I agree, we have a systemic problem. We need a comprehensive strategy that takes into account realistic estimates of how fossil fuels (and even biomass renewables) can be replaced with a combination of alternative energy sources (both old and new technology), efficiency, conservation, change of lifestyle, etc. But, given the limitations of alternative energy sources as we know them today, the future looks bleak, and human beings are unlikely to give up their perceived standard of living any time soon.

        However, I wish cost were much less of an issue. Then the "missing link" technology might be viable. We can do amazing things (at tremendous expense) when we deem it important enough (particularly war and defense), but, collectively, we still don't take global warming very seriously (as when the true cost of burning fuels isn't considered part of the price).
        • Jan 12 2013: Unfortunately humans are not exactly known for their long range thinking or more precisely guiding their short-term behavior based on long-term probability. If, to your point, asset loss from sea level rise alone could exceed $44 trillion one would think investing even $5-10 trillion over the next ten years would be worth it, but until it is right in our face getting anything done in today's environment is unlikely.

          So that would beg the question what should we be looking for from renewables or other areas to help guide our policy? And secondarily what development strategy should we apply?

          Seems there are two basic dev options:

          1) Butterfly theory approach - problematic with the current structure. as long as 90% of the gov's budgeted dollars are going into subsidies rather than R&D (Solyndra alone got more than ARPA-e has given out in R&D grants) the spray the bushes approach is unlikely to produce solution/s.

          2) Probabilistic analytic approach - One would expect this is the route they are already on but from where government R&D dollars have been spent in the last decade and given the DOE's primary initiatives there is very little evidence that this is guiding policy.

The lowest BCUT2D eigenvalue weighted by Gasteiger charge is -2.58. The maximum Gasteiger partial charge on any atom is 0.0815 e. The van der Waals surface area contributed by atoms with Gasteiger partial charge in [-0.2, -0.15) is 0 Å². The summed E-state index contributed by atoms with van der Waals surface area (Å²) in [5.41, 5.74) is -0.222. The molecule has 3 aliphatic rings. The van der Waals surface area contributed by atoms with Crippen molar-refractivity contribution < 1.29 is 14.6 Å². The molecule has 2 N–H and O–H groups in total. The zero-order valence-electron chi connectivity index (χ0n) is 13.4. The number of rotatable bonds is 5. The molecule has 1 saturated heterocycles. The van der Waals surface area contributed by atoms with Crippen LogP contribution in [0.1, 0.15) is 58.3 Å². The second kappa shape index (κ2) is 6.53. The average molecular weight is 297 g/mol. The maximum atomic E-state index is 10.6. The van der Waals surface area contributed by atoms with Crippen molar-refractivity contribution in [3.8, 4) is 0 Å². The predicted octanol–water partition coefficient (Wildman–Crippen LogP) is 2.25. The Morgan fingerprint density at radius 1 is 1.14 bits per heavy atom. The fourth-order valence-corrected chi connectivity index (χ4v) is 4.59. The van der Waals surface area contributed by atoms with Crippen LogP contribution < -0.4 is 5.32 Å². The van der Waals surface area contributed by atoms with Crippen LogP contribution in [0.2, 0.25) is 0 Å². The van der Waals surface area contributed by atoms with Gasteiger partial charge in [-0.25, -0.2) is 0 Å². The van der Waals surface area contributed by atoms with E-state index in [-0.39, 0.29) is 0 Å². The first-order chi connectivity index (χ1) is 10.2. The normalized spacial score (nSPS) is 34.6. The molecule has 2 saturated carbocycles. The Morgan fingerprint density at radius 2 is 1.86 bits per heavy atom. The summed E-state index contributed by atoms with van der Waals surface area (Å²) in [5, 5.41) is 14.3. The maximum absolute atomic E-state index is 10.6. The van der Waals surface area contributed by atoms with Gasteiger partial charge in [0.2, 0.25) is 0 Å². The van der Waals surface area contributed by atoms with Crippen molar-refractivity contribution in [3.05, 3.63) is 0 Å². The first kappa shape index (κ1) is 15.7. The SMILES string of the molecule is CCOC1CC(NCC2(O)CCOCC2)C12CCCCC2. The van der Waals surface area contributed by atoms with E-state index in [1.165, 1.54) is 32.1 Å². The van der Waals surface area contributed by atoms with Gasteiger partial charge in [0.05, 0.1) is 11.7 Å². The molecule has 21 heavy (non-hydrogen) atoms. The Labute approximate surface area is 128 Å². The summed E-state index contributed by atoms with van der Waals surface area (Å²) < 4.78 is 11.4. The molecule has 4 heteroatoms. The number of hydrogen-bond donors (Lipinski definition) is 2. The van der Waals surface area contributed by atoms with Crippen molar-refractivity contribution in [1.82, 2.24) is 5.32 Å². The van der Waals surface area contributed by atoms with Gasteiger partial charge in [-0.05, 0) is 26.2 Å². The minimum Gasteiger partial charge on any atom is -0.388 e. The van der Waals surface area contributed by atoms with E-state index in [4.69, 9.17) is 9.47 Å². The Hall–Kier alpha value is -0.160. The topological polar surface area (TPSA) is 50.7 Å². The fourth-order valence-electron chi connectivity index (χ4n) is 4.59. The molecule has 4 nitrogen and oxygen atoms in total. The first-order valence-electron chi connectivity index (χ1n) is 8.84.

There is an additional problem with subsidized flaws in policy. There is a compound effect as long as the technologies are not only R&D funded, but also subsidized. This essentially is why when I saw the talk I decided to pop up this debate. Subsidization basically only really insures that both private and public dollars are spent in the same areas regardless of the effectiveness of the area. Rather than helping generate solutions subsidies contract the fundable solution space and insure that the rate of innovation outside of given areas will be restrained. If you pick the wrong areas initially you have an enormous opportunity cost and make it difficult to pivot or expand the space.

          Since the subsidies are not going away any time soon option 2 seems like the only option. Thoughts?
        • Jan 12 2013: "and human beings are unlikely to give up their perceived standard of living any time soon"

          that really does sum it up.

          we are definitely looking like the Dodos from Ice Age at the moment.
        • Jan 15 2013: Stephen, had a think about it and it seems to me that one of the major challenges on your "wish" list is how to get a marketplace to fold in externalities that are long-term and which nothing in the market's initial or current integration with society was set up to accommodate.

          what I mean by that is the global economy is inextricably tied to the price of electricity and I cannot see a mechanism where that price can rise without negative effects. ostensibly that is what subsidies are but I think underpinning value premise is that the subsidized supply must eventually become cheaper (thereby creating growth) than the existing supply you desire to replace or your economy ends up with the negative effects down the road anyway.

          would be interested to know if there is a corollary in other areas for incorporating such externalities. one simple way to do it would be to make power generation temporarily (say for three or four decades) a public service which would then at least give you back the margin and stock/dividend/corp portion to partially reduce the economic impact of all the new equipment. not sure how far that gets you though.

          cannot see any other way to get it done within the current financial/market structure. could be my vision is limited. hate to even think this, but could this be a useful application for derivatives?